Samples were thawed at 4°C for 48 h, homogenized with a knife mill (Grindmix GM200; Retsch GmbH, Haan, Germany), and analyzed for total protein, soluble protein, humidity, fat, and ash content using FoodScan Lab calibrated with Foss Artificial Neutral Networks Dairy Calibration (Foss, Electric A/S, Hiller⊘d, Denmark). Successively, curd samples were divided in 2 aliquots: the first aliquot intended for mineral content analysis and the second aliquot intended for NIR spectra collection.

      Mineral Analysis

      Ultrapure water was produced with Arium 611 UV (Sartorius, Monza Brianza, Italy), and all chemicals, if the supplier is not mentioned, were purchased from Sigma-Aldrich (St. Louis, MO) at the highest available purity. Total, micellar, and soluble minerals were analyzed following the method proposed by
      • Franzoi M.
      • Niero G.
      • Penasa M.
      • Cassandro M.
      • De Marchi M.
      Technical note: Development and validation of a new method for the quantification of soluble and micellar calcium, magnesium, and potassium in milk.
      with necessary modifications. After homogenization, 10 g of curd was immediately frozen for quantification of total minerals, and 20 g was introduced in a tube with 10 mL of ultrapure water. The tube was incubated for 2 h at 37°C in a water bath. Samples were centrifuged at 5,000 × g for 20 min at 25°C, and 5 mL of the supernatant was collected and filtered with a 0.45-μm membrane (d1). Then, 5 mL of ultrapure water was added to the tube, vortexed for 20 s, and left for 1 h at 37°C in a water bath to equilibrate the soluble phase. Samples were centrifuged as described previously, and 5 mL of supernatant was collected and filtered with a 0.45-μm membrane (d2). To determine how and to what extent the use of ultrapure water could affect the pH, we determined the pH of the soluble phases before and after dilution. Differences in pH for tested samples were always between 0.0 and +0.2 (data not shown). All obtained fractions were stored frozen until the quantification procedure, which was performed using inductively coupled plasma optical emission spectrometry (ICP-OES) as described by
      • Visentin G.
      • Penasa M.
      • Gottardo P.
      • Cassandro M.
      • De Marchi M.
      Predictive ability of mid-infrared spectroscopy for major mineral composition and coagulation traits of bovine milk by using the uninformative variable selection algorithm.
      and
      • Franzoi M.
      • Niero G.
      • Penasa M.
      • Cassandro M.
      • De Marchi M.
      Technical note: Development and validation of a new method for the quantification of soluble and micellar calcium, magnesium, and potassium in milk.
      . Briefly, samples were digested by nitric acid in a microwave Milestone Start D apparatus (Milestone Srl, Sorisole, Italy) and analyzed through ICP-OES Spectro Arcos (Spectro Analytical Instruments GmbH, Kleve, Germany) using wavelengths 317.933 nm for Ca, 285.213 nm for Mg, 766.941 nm for K, 177.495 nm for P, and 589.592 nm for Na. Calibrations of instrument were performed using single element solutions (Inorganic Ventures, Christiansburg, VA) in the range from 0 to 25 mg/L. The final amount of soluble minerals (Mw, g) was calculated as follows:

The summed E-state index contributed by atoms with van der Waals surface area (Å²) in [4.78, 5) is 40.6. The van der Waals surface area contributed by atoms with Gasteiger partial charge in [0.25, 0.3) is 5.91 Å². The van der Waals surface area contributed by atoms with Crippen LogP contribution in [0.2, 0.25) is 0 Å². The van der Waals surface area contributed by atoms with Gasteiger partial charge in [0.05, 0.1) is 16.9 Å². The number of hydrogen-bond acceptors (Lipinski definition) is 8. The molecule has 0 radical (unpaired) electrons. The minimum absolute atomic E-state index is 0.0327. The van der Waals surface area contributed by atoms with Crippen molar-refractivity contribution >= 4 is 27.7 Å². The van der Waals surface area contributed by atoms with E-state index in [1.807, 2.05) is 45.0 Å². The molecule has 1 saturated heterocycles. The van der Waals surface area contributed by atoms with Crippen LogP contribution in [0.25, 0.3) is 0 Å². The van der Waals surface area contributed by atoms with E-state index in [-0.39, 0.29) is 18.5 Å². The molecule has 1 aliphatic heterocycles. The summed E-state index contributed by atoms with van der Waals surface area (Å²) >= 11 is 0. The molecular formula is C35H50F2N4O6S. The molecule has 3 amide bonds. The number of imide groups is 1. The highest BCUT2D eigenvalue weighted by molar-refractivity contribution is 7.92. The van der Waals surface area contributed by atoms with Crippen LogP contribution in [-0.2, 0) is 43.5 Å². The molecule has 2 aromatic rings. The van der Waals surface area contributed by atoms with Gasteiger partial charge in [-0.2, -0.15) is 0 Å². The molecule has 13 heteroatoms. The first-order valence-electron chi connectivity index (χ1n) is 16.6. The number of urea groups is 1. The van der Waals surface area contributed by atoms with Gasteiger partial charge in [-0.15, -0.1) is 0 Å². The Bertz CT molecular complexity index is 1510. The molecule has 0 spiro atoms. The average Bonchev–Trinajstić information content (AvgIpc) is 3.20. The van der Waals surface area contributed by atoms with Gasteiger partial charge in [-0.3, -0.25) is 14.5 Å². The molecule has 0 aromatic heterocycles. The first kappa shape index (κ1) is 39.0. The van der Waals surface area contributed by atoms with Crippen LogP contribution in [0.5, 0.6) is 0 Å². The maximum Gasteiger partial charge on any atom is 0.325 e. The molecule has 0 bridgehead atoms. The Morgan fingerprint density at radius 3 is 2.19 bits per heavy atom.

Mw = (D × Cd12)/(Cd1 − Cd2),


      where D is the volume of supernatant collected for d1 (5 mL), Cd1 is the concentration of mineral in the fraction d1 determined by ICP-OES, and Cd2 is the concentration of mineral in the fraction d2 determined by ICP-OES. Soluble mineral concentration in curd was determined as the ratio of Mw to the weight of curd (wt/wt). Micellar concentration was calculated as difference between total and soluble mineral concentration.
      Preliminary analysis showed that results for all traits were normally distributed. Outliers were defined as values deviating more than 3 standard deviations from the mean, and no outliers were detected according to this procedure. Pearson correlations (r) between mineral fractions content and chemical composition were assessed using the CORR procedure of SAS software ver. 9.4 (SAS Institute Inc., Cary, NC).

      Near-Infrared Spectroscopy Calibration Models

      Near-infrared spectra were obtained using 2 laboratory instruments and 1 portable device in the range of visible and NIR spectra as follows: (1) NIR region—FoodScan Lab, which operates in transmittance, collecting spectral variables every 2 nm for wavelengths between 850 nm and 1,050 nm (Lab-NIR); (2) visible and near-infrared region—NIRS DS2500 (Foss, Electric A/S), which operates in reflectance, recording spectral response every 0.5 nm between 400 nm and 2,500 nm (Lab-VIS-NIR); (3) NIR region—Scio Portable Device (VeriFood LTD, Herzliya, Israel), which operates in reflectance, recording spectral response on each wavelength between 740 and 1,070 nm (portable NIR); for the latter instrument, 5 scans were averaged to obtain the final spectrum.
      Spectra were merged with reference values, and calibrations were developed using WinISI software (Infrasoft International, Port Matilda, PA) and modified partial least squares regression analysis combined with scatter correction (NONE = no correction; DET = detrending; SNV = standard normal variate; SNV+D = standard normal variate + detrending; MSC = multiplicative scatter correction). Moreover, different mathematical treatments were applied (0,0,1,1; 1,10,10,1; 1,4,4,1; 1,8,8,1; 2,5,5,1; and 2,10,10,1; where the first digit is the derivative, the second is the range of wavelength in which the derivative is calculated, the third is the number of wavelength used for the first smoothing, and the fourth is the number of wavelengths used for the second smoothing;